Chapter 4: Case Study of Kashmir and Caliphate 2.0
The land of terror and religious extremism was not always the same way. Kashmir was home to Hinduism, Buddhism, Sunni, and Shia Islam. The rise of Kashmiriyat saw tolerant co-existence and symbolized religious harmony amongst other things. The author throws light on the contrast of what Kashmir is like in the present day. He mentions how the children who grew up in the 90’s didn’t witness the “kashmiriyat” but alas saw the violence, conflict, military presence, and harsh terrorism. A timeline of where this change began gives the readers an insight into this much-debated Kashmir issue. The most imminent threat posed to India’s national security is the JeI (Jamaat-e-Islami), its existence, political allegiance, military front (HM), teachings, and perception amongst the Kashmiri youth is discussed and deliberated upon. Jamiyat Ahle-Hadith, an organization that believes in the Salafi/Wahhabi school of thought, has seen considerable growth in its popularity amongst the youth of Kashmir. They are viewed as less orthodox and archaic than JeI. An emerging conflict between the Salafis and Kashmiriyat has been discussed. The role of religion and the afterlife as motivating factors have been determined. Reasons for alienation and mistrust, along with the advent of social media, the role of global Islam and the role of mainstream media, Hindu extremism, and civil society activists in the fate of Kashmir have been dissected. Various features have also been debated such as the promotion and usage of drugs in the state is viewed as a serious concern. The author also points out the ability of the state to adapt and accommodate in addition to the high literacy rate and sheds light on the hope of Kashmiriyat not being dead. The chapter ends with policy recommendations by the author with the pros and cons of those recommendations.
Chapter 5: Countering Radicalisation; Strategy and Measures.
Radicalisation is an ongoing and dynamic process that needs a multifaceted approach that involves various policies and measures. Structural factors, in addition to psychological and ideological factors, go a long way in the explanation of radicalisation. Various counter radicalisation steps such as the correct diagnosis, building a counter-narrative, shattering the myth of victimhood, having the right communication strategy, education, having a counter radicalisation law, effective oversight and accountability, regulating madrassas, the role of media, academia and public intellectuals, learning from other countries such as Singapore, dealing with virtual Jihad, and many others have been deliberated upon. The author discusses the need to de-glamourise terrorism and calls upon a coordinated South Asian effort in countering radicalisation.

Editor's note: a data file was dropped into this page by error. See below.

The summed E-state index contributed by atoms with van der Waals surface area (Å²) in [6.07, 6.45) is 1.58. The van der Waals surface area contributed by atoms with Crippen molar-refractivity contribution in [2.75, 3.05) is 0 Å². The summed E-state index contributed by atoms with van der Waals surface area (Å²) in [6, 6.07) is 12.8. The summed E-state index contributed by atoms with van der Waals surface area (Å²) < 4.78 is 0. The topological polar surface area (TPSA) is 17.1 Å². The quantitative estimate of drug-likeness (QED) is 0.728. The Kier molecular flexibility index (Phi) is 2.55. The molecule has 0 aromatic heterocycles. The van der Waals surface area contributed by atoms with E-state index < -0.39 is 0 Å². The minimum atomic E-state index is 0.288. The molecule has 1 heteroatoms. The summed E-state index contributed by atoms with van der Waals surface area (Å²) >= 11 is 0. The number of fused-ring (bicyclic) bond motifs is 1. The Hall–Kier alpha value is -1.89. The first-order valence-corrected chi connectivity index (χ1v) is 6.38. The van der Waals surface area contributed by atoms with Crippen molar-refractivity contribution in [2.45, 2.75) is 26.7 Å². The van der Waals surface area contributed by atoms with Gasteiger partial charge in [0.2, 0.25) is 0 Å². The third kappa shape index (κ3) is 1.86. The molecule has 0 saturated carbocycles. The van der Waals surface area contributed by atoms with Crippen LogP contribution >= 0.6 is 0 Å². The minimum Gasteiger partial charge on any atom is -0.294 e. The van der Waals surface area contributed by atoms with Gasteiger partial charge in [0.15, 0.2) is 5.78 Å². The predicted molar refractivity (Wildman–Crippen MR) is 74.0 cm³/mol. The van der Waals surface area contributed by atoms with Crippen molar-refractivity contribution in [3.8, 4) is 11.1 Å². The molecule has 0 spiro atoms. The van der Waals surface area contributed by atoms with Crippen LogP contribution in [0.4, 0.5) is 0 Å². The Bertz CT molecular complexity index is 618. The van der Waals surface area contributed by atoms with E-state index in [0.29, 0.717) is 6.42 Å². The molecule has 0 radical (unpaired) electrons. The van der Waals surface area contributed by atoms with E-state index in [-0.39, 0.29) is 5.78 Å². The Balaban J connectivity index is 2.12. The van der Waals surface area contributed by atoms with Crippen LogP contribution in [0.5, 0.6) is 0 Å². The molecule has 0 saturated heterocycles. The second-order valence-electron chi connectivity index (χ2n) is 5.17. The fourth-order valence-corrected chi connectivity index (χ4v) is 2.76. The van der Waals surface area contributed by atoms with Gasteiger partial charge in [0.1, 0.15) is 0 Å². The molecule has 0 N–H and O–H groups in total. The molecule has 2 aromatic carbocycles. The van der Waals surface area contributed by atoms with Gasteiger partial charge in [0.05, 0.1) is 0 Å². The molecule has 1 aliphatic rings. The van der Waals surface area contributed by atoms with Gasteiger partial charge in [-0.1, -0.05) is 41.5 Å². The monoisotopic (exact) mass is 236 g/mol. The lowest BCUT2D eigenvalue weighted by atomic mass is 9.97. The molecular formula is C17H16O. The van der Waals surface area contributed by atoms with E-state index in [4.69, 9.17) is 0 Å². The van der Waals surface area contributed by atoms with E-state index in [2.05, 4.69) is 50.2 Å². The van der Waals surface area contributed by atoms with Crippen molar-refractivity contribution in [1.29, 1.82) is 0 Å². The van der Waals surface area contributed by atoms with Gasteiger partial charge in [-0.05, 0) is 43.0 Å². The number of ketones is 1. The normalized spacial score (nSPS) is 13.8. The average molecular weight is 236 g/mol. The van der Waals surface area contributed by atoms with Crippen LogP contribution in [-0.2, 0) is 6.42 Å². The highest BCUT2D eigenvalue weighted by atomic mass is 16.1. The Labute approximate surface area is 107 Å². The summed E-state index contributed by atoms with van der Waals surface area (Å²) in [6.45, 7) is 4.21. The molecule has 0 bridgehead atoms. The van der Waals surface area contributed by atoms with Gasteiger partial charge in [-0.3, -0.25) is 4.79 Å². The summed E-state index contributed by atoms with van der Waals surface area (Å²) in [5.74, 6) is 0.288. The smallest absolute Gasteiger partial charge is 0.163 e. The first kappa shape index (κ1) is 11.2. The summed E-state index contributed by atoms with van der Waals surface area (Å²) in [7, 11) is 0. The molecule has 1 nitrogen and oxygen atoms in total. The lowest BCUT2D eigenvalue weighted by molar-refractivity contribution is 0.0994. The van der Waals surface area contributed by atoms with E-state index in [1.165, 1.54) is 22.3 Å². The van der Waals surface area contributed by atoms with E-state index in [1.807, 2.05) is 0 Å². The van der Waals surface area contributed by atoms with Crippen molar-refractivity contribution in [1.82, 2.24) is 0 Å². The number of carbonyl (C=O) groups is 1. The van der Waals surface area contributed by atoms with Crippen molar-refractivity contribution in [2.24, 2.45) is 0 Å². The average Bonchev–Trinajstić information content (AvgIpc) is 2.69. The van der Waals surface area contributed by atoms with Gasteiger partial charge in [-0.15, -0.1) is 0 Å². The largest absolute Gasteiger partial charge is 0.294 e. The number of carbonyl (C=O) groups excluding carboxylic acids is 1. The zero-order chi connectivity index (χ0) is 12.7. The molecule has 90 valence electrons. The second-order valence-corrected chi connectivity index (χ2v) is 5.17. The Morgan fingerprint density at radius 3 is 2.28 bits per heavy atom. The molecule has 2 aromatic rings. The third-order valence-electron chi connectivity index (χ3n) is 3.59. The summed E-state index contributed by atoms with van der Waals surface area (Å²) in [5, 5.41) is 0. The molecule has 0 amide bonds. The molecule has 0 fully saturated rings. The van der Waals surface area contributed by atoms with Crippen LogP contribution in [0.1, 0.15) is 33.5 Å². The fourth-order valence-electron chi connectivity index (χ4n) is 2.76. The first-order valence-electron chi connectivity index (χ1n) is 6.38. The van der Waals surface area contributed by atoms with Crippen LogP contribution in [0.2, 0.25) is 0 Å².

Chapter 6: Developing a De-Radicalisation Program for India.
A few pages of a book can barely cover such a vast topic but the author does a brilliant job of discussing the need for a de-radicalisation plan for India and talks about the measures that could lead us there. He mentions how an effective de-radicalisation plan is necessary for individuals to be less of a threat to our society. Some famous de-radicalisation plans across the world include those of Saudi, Indonesia, and the UK. The author mentions even though these plans have been successful, it’s not easy to implement the same in India as there are crucial differences in the challenges faced by our country. India does not come across a huge chunk of the population joining transnational organizations or the Muslims in India do not find it tough to adjust or integrate as they’ve been a part of this country for decades. However, India faced radicalisation on the religious front. The author believes that India would need a solution, a judicious mix of “de-radicalisation and disengagement”. A de-radicalisation model has been proposed and its limitations of the same have also been discussed. The book and this chapter end with the author exploring the possibility of developing the Islamic Radicalisation Index wherein he discusses the possibility of this index being a tool to measure radicalisation. He suggests various reasons to support his pitch and concludes with the various indicators that this index will cover.
This book by Abhinav Pandaya is a gripping book and analyzes the various not so simplistic layers of the demon of “Radicalisation”. The reader is left wanting more. Insights into terrorist organisations and their modus operandi along with imminent and new examples help the reader stay connected with the vast text presented in the book. Radicalisation is dynamic in nature, its roots are strong and are not unidimensional. This book explores all those other dimensions that aid and assist radicalisation and gives it a fertile breeding ground. The book does not only cover current perspectives but also delves into the history of this concept and puts the text into perspective. Recommendations and strategies provided by the author are realistic and achievable to counter radicalisation, encourage growth and nurture peace in India and it’s subcontinent.